Computational Social Science Forum
Date: Tuesday, September 28, 2021
Time: 4:00-5:00 PM Pacific Time
Location: Virtual Participation – Register to attend via Zoom
Ethics and Empathy in Using Imputation to Disaggregate Data for Racial Equity
Abstract: Disaggregating data by race and ethnicity is a critical method for shining light on racialized systems of privilege and oppression. Imputation is a powerful tool for disaggregating data by generating racial and ethnic identifiers onto datasets lacking this information. But if used without a proactive focus on equity, it can harm Black people, Indigenous people, and other people of color. In this talk, we will share lessons we learned from a case study in which we proactively incorporated equity in imputing race and ethnicity onto a nationally representative sample of credit bureau data. We organize these lessons around a set of “ethics checkpoints” that researchers, analysts, and practitioners can use to identify and address potential racial bias and inaccuracy: checkpoint 1: before imputation, audit input data for bias; checkpoint 2: during imputation, examine where bias could be introduced at each step; and checkpoint 3: after imputation, assess whether imputed race/ethnicity data are accurate enough to used ethically for your analytic purpose.
The Computational Social Science Forum is an informal setting for the interdisciplinary exchange of ideas and scholarship at the intersection of social science and data science. Participants engage in a variety of activities such as presentations of work in progress, discussions and critiques of recent papers, introductions to new tools and methods, discussions around ethics, fairness, inequality, and responsible conduct of research, as well as professional development. This Forum is organized as part of the Computational Social Science Training Program, and weekly meetings are hosted by researchers from BIDS and D-Lab. The group welcomes social scientists and researchers with interests in data science methods and tools, and data scientists with applications or interests in public policy, social, behavioral, and health sciences. Participants include graduate students, postdocs, staff, and faculty, and members are encouraged to attend regularly in order to foster community around improving computational social science research, supporting the development and research of group members, and fostering new collaborations. Interested UC Berkeley community members are invited to use this registration form to receive the schedule and access links. Please contact email@example.com for more information or if you are interested in presenting current research for an upcoming session.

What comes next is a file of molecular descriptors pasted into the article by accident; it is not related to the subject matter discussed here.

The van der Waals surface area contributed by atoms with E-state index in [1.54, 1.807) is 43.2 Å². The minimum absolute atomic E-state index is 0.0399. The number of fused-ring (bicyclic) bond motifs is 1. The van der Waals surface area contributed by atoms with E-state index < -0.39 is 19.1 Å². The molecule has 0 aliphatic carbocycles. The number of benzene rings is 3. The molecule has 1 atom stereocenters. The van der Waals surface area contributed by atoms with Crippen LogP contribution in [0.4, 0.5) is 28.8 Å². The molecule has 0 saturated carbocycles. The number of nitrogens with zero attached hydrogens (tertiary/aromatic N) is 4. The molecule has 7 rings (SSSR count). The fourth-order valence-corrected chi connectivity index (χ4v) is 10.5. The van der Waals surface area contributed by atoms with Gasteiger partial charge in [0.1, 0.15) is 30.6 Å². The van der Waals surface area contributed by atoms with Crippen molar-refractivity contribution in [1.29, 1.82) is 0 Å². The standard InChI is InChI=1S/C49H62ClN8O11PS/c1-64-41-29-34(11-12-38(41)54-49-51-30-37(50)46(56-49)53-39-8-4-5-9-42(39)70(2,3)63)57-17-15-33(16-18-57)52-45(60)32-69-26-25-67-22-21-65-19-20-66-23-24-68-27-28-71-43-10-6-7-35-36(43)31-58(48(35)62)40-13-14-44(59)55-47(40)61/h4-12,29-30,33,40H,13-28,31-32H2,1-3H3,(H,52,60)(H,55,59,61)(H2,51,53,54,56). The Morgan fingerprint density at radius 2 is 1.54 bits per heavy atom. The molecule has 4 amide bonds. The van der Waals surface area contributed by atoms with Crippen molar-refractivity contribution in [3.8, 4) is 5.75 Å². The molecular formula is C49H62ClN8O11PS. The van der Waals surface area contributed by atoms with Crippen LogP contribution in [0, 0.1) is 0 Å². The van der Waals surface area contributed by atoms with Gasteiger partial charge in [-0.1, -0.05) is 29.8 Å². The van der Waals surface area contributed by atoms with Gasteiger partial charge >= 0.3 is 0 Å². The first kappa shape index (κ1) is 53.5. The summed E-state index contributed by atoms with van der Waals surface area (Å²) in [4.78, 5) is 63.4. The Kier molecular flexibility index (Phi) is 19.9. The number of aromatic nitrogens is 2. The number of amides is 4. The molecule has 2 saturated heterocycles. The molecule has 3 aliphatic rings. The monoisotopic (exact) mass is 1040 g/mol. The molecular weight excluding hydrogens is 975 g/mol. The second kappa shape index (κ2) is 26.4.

Alena Stern is a senior data scientist at the Urban Institute studying policy solutions to advance equity and inclusion in cities. Before joining Urban, she worked as a senior program manager with AidData, an Open Cities fellow at the Sunlight Foundation, and a graduate research assistant at the Center for Data Science and Public Policy, where she used machine learning, natural language processing, statistical analysis, and geospatial data to inform the design of government policies and international development programs. Stern holds a BA in economics and international relations from the College of William and Mary and an MS in computational analysis and public policy from the University of Chicago.
Ajjit Narayanan is a data scientist at the Urban Institute, where he works on research to advance equity and inclusion in rural and urban communities. He enjoys building open source data and mapping tools for researchers and advises on tools such as interactive mapping, big data platforms, and data visualization methods to relevant public policy issues. Narayanan also coleads Urban’s R Users Group and Mapping Users Group to encourage the use of R and geospatial analysis for statistical analysis, data visualization, and automation. Narayanan holds a BA in economics and a BA in urban studies, along with minors in math and statistics, from the University of Pennsylvania.